Good strategy enables you to say no.
Always have something else for members to do. If they have the energy and eagerness, always help them do more.
Are you communicating with members in enough dialects?
There's enormous space for creativity in programs that cross the chasm between online and offline actions.
What's one theory within your org that could stand an edit? What can you rethink?
If you don’t know what your conversion rate is, you’ve got homework to do.
Don't be a douche.
Think about your organization through this lens: what impact are we making?
Investigate what organizations like yours are doing on the other side of the world.
Make simple quarterly video updates for your core supporters.
What's the most specific action you can ask your membership to take?
Content made by your tribe won’t always be “on message”. That’s okay.
In a crisis, your membership needs to hear from you as soon as possible.
What would happen if you made all your internal success metrics--visitors, donations and so forth--public?
Tell the story of your issue, and find the stories behind the issue. Some care about one, and some about the other.
When your org say says "we'd really prefer not to exist", do you really mean it?
If the zombie apocalypse came, would your NGO still be relevant?
Need inspiration? Read Seth Godin's "The Purple Cow" ASAP!
Do you consider different generations when you build your movement messaging? Is there a difference when you speak to millennials?
Don't underestimate the power of play. How can you play with your tribe today?
Who's on the other side of your issue? What are they doing really well?
What's your favourite web meme? Can you repurpose it for your cause?
Keep the promises you make to your tribe, online and off.
Afraid of the web? Start a personal blog and become a web citizen.
Test drive new technology, and then tell a story of your cause + tech to the media.
Is your organization on the frontier or pulling up the wagon, so to speak?
Can you point to something and say "We won, that?" What are your org's clear successes?
“Pride makes us artificial and humility makes us real.” Thomas Merton
Steal great ideas from corporations. They pay a lot of money for them.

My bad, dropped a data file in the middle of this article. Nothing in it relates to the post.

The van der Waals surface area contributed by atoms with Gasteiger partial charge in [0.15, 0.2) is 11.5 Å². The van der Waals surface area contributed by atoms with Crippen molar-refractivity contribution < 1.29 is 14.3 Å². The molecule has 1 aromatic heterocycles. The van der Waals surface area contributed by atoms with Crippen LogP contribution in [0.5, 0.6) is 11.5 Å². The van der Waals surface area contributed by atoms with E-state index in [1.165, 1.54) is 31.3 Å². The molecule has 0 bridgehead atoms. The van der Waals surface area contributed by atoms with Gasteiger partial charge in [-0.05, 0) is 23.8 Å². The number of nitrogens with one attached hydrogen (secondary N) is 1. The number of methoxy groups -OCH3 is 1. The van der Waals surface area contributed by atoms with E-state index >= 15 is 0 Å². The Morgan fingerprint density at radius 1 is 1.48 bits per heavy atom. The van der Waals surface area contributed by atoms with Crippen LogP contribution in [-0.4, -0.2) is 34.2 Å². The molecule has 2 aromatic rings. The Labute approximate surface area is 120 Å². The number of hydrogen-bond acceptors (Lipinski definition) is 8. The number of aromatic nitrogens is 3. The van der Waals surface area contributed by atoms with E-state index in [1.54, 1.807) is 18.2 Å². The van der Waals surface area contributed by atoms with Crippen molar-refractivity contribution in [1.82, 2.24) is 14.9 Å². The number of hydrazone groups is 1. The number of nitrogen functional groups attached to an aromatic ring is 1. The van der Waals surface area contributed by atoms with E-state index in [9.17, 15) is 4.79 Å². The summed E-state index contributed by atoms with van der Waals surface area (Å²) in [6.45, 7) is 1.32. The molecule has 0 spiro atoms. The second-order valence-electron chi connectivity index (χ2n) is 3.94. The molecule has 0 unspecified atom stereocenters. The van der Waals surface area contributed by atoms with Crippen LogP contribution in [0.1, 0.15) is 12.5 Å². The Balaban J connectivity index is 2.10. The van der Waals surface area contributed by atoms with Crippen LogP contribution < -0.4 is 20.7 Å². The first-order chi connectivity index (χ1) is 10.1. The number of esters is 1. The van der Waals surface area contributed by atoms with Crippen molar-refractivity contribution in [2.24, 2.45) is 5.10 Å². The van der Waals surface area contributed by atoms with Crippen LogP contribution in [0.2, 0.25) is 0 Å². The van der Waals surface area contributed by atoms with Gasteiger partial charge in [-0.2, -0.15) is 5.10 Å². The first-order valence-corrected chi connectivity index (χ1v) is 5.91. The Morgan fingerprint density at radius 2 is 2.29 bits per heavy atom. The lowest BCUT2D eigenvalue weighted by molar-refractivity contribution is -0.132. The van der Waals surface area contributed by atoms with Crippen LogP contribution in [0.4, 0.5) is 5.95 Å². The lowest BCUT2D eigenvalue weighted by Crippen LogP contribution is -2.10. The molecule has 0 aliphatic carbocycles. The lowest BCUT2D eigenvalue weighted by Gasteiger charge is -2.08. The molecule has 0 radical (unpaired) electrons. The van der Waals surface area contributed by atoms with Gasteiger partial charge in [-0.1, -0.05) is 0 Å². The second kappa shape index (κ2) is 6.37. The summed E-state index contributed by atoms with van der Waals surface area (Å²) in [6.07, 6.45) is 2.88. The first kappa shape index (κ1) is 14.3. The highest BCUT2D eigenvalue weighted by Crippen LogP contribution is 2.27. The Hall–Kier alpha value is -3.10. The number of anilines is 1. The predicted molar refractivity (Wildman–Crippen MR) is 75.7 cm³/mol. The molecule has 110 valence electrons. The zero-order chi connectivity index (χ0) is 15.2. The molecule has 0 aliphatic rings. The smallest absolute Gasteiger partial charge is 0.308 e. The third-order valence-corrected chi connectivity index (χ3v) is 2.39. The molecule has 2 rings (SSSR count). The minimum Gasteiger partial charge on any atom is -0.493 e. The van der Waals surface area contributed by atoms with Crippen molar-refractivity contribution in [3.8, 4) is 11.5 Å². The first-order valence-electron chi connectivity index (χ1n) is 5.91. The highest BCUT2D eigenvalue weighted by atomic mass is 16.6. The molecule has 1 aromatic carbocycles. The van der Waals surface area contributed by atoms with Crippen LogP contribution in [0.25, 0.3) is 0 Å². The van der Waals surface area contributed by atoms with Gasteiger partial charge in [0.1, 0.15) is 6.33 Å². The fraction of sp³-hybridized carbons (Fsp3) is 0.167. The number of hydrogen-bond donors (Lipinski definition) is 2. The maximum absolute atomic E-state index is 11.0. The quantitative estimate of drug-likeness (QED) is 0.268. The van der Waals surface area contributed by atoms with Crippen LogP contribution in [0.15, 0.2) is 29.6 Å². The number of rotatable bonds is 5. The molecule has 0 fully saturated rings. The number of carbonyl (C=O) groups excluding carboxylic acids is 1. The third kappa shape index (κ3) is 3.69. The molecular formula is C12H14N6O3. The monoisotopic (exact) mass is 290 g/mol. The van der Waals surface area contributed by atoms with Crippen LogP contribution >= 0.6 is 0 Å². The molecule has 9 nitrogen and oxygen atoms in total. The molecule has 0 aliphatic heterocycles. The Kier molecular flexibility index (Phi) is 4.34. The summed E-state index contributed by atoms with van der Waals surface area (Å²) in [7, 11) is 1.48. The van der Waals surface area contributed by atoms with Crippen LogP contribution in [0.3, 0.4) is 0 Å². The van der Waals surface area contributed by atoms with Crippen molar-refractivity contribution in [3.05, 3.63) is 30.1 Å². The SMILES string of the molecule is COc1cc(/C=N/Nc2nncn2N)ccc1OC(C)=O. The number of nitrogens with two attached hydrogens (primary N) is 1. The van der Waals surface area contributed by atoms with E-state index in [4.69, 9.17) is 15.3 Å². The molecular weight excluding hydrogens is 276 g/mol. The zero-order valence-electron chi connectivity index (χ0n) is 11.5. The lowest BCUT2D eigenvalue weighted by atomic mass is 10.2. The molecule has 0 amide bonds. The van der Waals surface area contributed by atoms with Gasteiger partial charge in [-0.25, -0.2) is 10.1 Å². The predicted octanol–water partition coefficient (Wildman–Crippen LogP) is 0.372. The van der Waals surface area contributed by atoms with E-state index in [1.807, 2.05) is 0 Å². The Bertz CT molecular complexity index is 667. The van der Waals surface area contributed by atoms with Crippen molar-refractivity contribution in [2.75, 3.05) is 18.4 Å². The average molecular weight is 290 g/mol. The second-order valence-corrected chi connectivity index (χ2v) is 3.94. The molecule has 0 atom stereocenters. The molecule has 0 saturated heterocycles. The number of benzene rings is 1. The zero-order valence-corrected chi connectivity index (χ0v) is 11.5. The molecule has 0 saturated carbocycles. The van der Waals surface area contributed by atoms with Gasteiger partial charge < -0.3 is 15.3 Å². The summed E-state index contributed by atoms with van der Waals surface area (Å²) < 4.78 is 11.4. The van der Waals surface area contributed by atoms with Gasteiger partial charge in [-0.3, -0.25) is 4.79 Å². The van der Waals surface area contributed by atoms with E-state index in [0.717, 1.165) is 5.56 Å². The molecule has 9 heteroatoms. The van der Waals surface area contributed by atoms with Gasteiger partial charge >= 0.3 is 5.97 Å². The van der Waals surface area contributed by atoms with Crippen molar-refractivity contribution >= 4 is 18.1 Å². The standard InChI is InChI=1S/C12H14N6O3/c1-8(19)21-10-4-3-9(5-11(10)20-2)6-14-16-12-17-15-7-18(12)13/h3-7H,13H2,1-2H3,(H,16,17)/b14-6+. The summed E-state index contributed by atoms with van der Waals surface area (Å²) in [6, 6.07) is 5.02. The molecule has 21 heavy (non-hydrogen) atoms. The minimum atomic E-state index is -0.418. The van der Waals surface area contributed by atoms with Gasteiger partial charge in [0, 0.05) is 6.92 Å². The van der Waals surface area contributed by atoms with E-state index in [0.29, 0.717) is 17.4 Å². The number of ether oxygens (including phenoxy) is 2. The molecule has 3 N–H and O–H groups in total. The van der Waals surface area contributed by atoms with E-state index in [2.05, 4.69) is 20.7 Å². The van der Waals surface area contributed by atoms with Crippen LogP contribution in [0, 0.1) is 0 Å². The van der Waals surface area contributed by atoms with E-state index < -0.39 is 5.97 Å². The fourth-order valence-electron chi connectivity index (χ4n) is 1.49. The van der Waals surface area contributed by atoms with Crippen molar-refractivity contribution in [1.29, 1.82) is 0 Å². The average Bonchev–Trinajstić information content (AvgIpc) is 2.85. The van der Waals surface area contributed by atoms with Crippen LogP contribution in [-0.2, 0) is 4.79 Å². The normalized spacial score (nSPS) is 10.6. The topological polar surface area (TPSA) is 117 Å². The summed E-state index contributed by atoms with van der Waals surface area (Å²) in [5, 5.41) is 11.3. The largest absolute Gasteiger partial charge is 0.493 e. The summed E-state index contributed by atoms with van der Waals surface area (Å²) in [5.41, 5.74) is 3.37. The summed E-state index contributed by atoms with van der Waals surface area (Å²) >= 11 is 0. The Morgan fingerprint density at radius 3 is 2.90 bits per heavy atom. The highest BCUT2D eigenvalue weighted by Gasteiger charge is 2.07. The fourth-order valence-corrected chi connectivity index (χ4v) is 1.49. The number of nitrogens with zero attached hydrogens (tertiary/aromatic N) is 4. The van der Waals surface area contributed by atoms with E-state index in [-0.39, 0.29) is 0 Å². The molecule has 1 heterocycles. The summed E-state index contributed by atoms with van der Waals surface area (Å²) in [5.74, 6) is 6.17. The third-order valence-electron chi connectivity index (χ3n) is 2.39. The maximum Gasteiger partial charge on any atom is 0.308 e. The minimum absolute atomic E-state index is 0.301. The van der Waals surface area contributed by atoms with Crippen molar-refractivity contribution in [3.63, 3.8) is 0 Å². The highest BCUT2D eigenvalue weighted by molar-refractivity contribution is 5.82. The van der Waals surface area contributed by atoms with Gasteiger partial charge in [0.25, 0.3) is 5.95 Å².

How can you make your competimates actual mates?
Your next report/post/newsletter: can you turn it into an infographic?
Laziness is the enemy of good communications, particularly in your blog and other social media channels.
If you stopped offline marketing today, what could you do with your money?
Are your members just 'Liking' things, or do they really like the things you do.
When is your tribe online? It may not be when you expect. Test it.
What if you radically changed the scope of your current campaign? How would a haiku newsletter go over?
If it doesn't have a needle--an indicator of progress and success--it doesn't count.
Whether it's a physical wall of support or a list of donors, people desperately want to see their role in your organization.
"People seldom improve when they have no other model but themselves to copy after." - Oliver Goldsmith
If your movement had a soundtrack, what would it be?
Emotions are the elephant. Intellect is its rider. Act in service of both.
Key performance indicators are both an irritating business acronym and a GPS for your organization.
If you could get every single member of your community to do something today, what would it be?
Today's challenge: tell the world about others' good works instead of your own.
Your brand guidelines do not matter.
Starting from zero, or near zero? Look for the tiny sparks of support from supporters, online and off.
For a great campaign idea, turn to what the web loves right now. What does the web love? http://popurls.com
"Every prudent man acts out of knowledge." Proverbs 13:16
Ask for help when you need it.
If you hate the tool-your CMS, email tool, database--then try a new one. It won’t be as daunting as you think.
Movement Marketing in Seven Chapters